Spying on the digital underground requires discreet and tech-savvy cops. Germany's Federal Criminal Police Office has presented a new study on cybercrime. The BKA does not intend to shut the darknet down.
Coming as it did after the announcement that the teenager who killed nine people in Munich on July 22 before turning his gun on himself had purchased the weapon on the darknet, media interest was huge when the German Federal Police Office (BKA) presented its 2015 cybercrime report last week. The illegal trading platform is a semihidden part of the internet where those in the known can use special search engines to move in total anonymity - well, almost total.
"The internet is not a space that is beyond criminal prosecution," BKA boss Holger Münch said several times on Wednesday in a briefing about the report's findings. It was in part a hopeful invocation.
About 140 BKA investigators are currently tasked with tracking cybercrime, and Münch told DW that the darknet was their main focus. At the moment, the BKA is conducting 85 criminal investigations into the sale of arms and explosives on the darknet, Münch said. He estimated that the number of weapons sold on the darknet still pales in comparison with commerce on the analog black market - but perhaps not for long. "Very dangerous weapons are being sold there," Münch said, adding that cybercrime is "still a growing phenomenon."
"Here and there it has even become an industry," Münch said.
'A growing phenomenon'
Though impressive, the BKA's statistics do not reflect the complexity of cybercrime. For 2015, the agency documented 45,000 cases of cybercrime that can be directly linked to Germany, for a total value of 40 million euros. Global cybercrime stastics are much higher. And then there are the victims who don't report offenses - and those who do not know that a cybercrime has occurred.
Münch cited a 2015 study by the German Institute for Economic Research (DIW). Using to a broad-based survey, DIW experts estimated that the financial damage from the four largest areas of internet crime - phishing, identity theft, fraudulent goods and services, and malware - totaled 3.4 billion euros.
The BKA boss said detectives were confronting the threat with a "combination of investigative approaches from the analog and digital worlds," with information technology experts and police detectives working side-by-side at the BKA. Undercover investigators are operating in the virtual world, and in the real world they are attempting to coerce people active in the scene to work as informants. Münch said the BKA had had a number of investigative successes, including closing down five illegal darknet trading platforms in Germany last year. Internationally, Münch said, the BKA was involved in closing down 30 further darknet marketplaces and had gathered evidence for cases against their operators, dealers and customers.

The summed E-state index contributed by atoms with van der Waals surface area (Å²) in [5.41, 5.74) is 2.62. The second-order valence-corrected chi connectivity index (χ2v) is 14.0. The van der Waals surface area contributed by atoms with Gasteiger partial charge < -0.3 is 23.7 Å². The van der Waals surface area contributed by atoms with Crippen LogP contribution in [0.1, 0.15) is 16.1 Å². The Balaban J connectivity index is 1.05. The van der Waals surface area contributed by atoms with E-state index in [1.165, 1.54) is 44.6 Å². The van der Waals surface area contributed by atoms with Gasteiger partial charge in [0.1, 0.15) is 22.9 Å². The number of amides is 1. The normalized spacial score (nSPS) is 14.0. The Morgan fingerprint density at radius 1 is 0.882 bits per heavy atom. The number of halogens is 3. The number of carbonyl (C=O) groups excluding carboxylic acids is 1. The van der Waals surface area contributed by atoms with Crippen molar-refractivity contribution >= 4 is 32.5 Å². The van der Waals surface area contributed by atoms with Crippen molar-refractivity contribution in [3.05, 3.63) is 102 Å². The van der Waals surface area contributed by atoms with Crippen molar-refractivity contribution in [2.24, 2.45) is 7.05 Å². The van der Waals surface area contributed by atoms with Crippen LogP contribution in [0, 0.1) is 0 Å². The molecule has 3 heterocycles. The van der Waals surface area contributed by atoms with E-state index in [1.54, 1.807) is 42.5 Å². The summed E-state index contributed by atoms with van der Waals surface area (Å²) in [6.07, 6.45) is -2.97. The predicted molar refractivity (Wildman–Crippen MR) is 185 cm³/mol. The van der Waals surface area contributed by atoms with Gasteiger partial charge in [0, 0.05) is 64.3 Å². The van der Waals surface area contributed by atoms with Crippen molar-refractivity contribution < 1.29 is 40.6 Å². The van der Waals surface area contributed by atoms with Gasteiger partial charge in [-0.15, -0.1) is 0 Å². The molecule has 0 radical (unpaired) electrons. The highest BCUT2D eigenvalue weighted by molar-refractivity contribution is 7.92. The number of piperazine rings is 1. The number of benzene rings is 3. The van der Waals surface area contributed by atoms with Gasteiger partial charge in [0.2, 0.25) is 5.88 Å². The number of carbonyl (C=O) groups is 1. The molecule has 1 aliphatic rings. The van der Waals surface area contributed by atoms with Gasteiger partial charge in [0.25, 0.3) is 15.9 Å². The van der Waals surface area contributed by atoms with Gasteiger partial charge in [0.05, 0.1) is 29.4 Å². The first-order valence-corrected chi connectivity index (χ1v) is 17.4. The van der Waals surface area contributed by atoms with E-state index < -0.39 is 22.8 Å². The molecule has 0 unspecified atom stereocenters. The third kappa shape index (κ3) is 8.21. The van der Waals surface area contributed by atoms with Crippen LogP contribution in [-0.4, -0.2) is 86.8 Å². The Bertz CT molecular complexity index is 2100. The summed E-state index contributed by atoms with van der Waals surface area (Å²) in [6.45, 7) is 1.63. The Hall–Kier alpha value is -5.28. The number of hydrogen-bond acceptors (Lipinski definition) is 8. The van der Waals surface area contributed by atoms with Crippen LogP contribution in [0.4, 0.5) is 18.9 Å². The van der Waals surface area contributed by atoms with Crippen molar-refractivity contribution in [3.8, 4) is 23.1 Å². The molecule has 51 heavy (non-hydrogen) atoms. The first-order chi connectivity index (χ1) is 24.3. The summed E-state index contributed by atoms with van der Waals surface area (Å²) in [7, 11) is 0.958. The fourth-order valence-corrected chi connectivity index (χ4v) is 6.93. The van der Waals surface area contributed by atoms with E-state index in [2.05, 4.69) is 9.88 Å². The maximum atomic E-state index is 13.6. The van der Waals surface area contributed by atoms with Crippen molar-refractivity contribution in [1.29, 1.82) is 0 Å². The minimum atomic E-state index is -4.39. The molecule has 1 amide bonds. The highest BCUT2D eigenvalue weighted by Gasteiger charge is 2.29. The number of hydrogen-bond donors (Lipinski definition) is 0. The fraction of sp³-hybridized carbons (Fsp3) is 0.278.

According to The Economist, the darknet's vendors overwhelmingly deal in drugs, which are generally sold at much higher prices than on the street, although they are also of higher quality. Goods are paid for anonymously using the cryptocurrency bitcoin and are then shipped to purchasers - sometimes even via regular post. Also traded are counterfeit money, credit card data, knockoff branded goods and, as the attack in Munich made clear, weapons.
Generally offered at higher prices but promising better quality, drugs make up the bulk of darknet sales
The BKA report detailed a growing number of cases of blackmail using special malware known as ransomware. Such software can be purchased by criminals, even those who have few technical skills, on forums in the digital underground. Once installed on unwitting users' computers, commonly via infected files, ransomware automatically encrypts all of the data on the device, forcing victims to pay bitcoin ransoms to restore access to their information.
As the digital world slowly becomes a center of commerce through Industry 4.0, the Internet of Things, criminals are increasingly finding new opportunities for digital attacks. Münch said gaming consoles and even refrigerators had been targeted by denial-of-service attacks, which can make devices unusable until, once again, a digital ransom is paid.
Despite the potential for abuses, the darknet fulfills an important function for people who live under oppressive regimes: It enables the exchange of information and freedom of expression. In those places, law enforcement polices ideas in the way that the German authorities chase cybercriminals. "We have to be flexible and react as quickly as the perpetrators," Holger Münch said. "We have to work together nationally and internationally. And we have to be on top of our game technically and tactically."